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We're Not Worried About Fitzroy River's (ASX:FZR) Cash Burn

Simply Wall St

There's no doubt that money can be made by owning shares of unprofitable businesses. For example, biotech and mining exploration companies often lose money for years before finding success with a new treatment or mineral discovery. But while the successes are well known, investors should not ignore the very many unprofitable companies that simply burn through all their cash and collapse.

Given this risk, we thought we'd take a look at whether Fitzroy River (ASX:FZR) shareholders should be worried about its cash burn. For the purposes of this article, cash burn is the annual rate at which an unprofitable company spends cash to fund its growth; its negative free cash flow. Let's start with an examination of the business's cash, relative to its cash burn.

See our latest analysis for Fitzroy River

How Long Is Fitzroy River's Cash Runway?

You can calculate a company's cash runway by dividing the amount of cash it has by the rate at which it is spending that cash. When Fitzroy River last reported its balance sheet in December 2018, it had zero debt and cash worth AU$1.4m. In the last year, its cash burn was AU$162k. Therefore, from December 2018 it had 8.9 years of cash runway. Even though this is but one measure of the company's cash burn, the thought of such a long cash runway warms our bellies in a comforting way. You can see how its cash balance has changed over time in the image below.

ASX:FZR Historical Debt, September 20th 2019

How Is Fitzroy River's Cash Burn Changing Over Time?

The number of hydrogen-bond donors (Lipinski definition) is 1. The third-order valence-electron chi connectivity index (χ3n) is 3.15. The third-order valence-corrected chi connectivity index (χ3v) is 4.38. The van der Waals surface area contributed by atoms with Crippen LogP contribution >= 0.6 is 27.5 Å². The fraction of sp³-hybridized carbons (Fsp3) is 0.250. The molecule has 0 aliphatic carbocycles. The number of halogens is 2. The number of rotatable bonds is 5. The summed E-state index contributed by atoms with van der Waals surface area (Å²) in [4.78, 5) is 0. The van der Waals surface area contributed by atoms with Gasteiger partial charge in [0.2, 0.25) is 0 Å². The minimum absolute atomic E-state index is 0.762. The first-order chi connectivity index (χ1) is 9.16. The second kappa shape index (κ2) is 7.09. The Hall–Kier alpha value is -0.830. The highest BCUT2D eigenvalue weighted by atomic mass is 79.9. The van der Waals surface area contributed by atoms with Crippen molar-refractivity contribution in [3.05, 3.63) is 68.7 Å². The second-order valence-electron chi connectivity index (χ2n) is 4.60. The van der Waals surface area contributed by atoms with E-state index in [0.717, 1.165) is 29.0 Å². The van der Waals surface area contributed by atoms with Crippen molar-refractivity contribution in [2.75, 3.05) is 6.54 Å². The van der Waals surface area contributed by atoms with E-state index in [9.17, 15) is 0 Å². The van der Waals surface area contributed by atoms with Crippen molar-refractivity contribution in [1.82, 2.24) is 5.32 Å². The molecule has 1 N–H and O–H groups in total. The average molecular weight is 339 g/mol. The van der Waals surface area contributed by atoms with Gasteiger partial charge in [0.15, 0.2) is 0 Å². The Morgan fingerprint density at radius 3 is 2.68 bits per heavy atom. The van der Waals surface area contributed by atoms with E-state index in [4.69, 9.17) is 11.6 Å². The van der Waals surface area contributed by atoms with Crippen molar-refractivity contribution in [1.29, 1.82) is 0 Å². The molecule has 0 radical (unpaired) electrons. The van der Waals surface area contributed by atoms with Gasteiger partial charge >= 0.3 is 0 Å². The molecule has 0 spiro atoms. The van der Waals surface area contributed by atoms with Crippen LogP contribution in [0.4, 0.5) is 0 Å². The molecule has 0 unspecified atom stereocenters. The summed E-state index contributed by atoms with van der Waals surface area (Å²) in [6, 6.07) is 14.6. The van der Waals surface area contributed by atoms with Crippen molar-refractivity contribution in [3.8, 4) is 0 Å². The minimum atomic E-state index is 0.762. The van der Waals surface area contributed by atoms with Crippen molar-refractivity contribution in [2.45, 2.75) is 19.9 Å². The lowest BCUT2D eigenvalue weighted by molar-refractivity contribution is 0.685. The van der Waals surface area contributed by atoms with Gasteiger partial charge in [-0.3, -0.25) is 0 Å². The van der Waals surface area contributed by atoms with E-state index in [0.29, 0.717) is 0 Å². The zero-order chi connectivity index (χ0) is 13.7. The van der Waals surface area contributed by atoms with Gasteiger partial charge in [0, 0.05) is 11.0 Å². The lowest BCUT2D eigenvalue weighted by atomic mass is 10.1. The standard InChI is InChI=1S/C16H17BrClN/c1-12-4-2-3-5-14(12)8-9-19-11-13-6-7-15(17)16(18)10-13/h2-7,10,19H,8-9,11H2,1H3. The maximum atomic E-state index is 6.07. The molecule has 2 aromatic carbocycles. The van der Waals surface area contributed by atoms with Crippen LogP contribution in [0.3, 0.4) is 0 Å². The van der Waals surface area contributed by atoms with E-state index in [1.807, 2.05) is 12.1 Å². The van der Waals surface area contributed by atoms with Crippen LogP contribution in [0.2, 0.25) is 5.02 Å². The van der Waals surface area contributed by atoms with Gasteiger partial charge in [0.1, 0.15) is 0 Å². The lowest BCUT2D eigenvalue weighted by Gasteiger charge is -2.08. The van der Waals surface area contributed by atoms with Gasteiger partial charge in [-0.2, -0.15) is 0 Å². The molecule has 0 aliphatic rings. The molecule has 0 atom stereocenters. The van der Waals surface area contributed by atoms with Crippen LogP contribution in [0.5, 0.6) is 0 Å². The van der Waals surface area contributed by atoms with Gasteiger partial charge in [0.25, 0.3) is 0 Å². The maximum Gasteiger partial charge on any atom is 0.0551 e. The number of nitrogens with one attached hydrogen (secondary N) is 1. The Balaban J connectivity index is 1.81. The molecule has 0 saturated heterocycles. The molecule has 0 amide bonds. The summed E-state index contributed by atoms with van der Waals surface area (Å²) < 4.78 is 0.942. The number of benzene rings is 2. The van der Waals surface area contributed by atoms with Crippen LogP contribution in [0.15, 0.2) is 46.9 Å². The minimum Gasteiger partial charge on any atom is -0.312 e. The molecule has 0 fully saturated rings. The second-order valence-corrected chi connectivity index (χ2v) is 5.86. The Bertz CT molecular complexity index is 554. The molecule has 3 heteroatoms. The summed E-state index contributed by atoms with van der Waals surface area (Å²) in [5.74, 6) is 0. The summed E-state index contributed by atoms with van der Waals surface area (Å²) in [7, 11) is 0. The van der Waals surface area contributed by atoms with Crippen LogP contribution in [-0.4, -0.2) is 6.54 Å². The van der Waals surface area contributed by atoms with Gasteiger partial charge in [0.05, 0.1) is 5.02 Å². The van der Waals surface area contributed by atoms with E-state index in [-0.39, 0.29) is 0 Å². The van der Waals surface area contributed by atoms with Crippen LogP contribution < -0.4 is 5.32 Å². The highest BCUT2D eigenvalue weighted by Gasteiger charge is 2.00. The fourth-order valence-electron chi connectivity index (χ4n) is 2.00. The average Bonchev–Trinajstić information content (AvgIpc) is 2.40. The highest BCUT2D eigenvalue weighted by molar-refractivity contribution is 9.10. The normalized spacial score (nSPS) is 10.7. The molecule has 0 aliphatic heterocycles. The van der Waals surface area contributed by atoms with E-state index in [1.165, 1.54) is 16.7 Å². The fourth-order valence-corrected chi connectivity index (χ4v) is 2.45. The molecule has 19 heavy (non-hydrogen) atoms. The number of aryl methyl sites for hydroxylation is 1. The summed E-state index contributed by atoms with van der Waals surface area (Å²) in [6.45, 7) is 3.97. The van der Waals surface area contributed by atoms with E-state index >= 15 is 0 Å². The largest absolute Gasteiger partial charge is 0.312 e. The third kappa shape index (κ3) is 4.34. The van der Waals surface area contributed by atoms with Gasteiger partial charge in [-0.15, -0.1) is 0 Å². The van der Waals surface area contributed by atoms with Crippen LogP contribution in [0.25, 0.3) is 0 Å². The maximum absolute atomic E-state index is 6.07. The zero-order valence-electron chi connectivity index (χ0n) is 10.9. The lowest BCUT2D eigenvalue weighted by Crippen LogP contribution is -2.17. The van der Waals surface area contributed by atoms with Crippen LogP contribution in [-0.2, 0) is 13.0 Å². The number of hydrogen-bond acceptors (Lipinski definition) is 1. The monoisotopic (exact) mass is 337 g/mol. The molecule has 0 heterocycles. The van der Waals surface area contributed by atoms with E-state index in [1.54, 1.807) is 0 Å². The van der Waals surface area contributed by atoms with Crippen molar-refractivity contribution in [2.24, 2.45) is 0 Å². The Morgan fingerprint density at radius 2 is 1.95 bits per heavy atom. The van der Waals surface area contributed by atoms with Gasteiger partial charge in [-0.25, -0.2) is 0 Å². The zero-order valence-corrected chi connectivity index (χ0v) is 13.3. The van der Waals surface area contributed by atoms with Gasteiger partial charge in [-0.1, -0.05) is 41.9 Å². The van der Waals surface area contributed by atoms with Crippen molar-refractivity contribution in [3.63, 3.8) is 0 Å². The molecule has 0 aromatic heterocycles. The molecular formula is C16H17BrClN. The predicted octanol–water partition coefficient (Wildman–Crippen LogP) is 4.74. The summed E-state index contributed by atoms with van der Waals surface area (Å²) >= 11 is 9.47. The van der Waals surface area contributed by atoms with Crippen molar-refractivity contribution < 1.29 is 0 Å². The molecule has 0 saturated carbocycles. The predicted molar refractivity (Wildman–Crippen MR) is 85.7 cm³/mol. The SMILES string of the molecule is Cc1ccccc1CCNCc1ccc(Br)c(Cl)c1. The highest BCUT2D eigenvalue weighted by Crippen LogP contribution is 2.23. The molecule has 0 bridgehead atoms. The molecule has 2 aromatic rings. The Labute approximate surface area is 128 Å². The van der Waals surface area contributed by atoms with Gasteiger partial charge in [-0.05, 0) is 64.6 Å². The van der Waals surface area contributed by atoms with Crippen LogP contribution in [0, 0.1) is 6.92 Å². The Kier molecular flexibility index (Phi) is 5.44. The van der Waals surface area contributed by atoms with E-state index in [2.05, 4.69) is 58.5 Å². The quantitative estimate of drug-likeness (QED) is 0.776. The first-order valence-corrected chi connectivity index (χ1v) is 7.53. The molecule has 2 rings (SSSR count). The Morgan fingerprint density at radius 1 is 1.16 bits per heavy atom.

Whilst it's great to see that Fitzroy River has already begun generating revenue from operations, last year it only produced AU$337k, so we don't think it is generating significant revenue, at this point. As a result, we think it's a bit early to focus on the revenue growth, so we'll limit ourselves to looking at how the cash burn is changing over time. The 74% reduction in its cash burn over the last twelve months may be good for protecting the balance sheet but it hardly points to imminent growth. Fitzroy River makes us a little nervous due to its lack of substantial operating revenue. We prefer most of the stocks on this list of stocks that analysts expect to grow.

Can Fitzroy River Raise More Cash Easily?

There's no doubt Fitzroy River's rapidly reducing cash burn brings comfort, but even if it's only hypothetical, it's always worth asking how easily it could raise more money to fund further growth. Generally speaking, a listed business can raise new cash through issuing shares or taking on debt. Many companies end up issuing new shares to fund future growth. By looking at a company's cash burn relative to its market capitalisation, we gain insight on how much shareholders would be diluted if the company needed to raise enough cash to cover another year's cash burn.

Fitzroy River's cash burn of AU$162k is about 1.1% of its AU$15m market capitalisation. So it could almost certainly just borrow a little to fund another year's growth, or else easily raise the cash by issuing a few shares.

How Risky Is Fitzroy River's Cash Burn Situation?

As you can probably tell by now, we're not too worried about Fitzroy River's cash burn. For example, we think its cash runway suggests that the company is on a good path. But it's fair to say that its cash burn reduction was also very reassuring. After taking into account the various metrics mentioned in this report, we're pretty comfortable with how the company is spending its cash. While we always like to monitor cash burn for early stage companies, qualitative factors such as the CEO pay can also shed light on the situation. Click here to see free what the Fitzroy River CEO is paid..

Of course Fitzroy River may not be the best stock to buy. So you may wish to see this freecollection of companies boasting high return on equity, or this list of stocks that insiders are buying.

We aim to bring you long-term focused research analysis driven by fundamental data. Note that our analysis may not factor in the latest price-sensitive company announcements or qualitative material.

If you spot an error that warrants correction, please contact the editor at editorial-team@simplywallst.com. This article by Simply Wall St is general in nature. It does not constitute a recommendation to buy or sell any stock, and does not take account of your objectives, or your financial situation. Simply Wall St has no position in the stocks mentioned. Thank you for reading.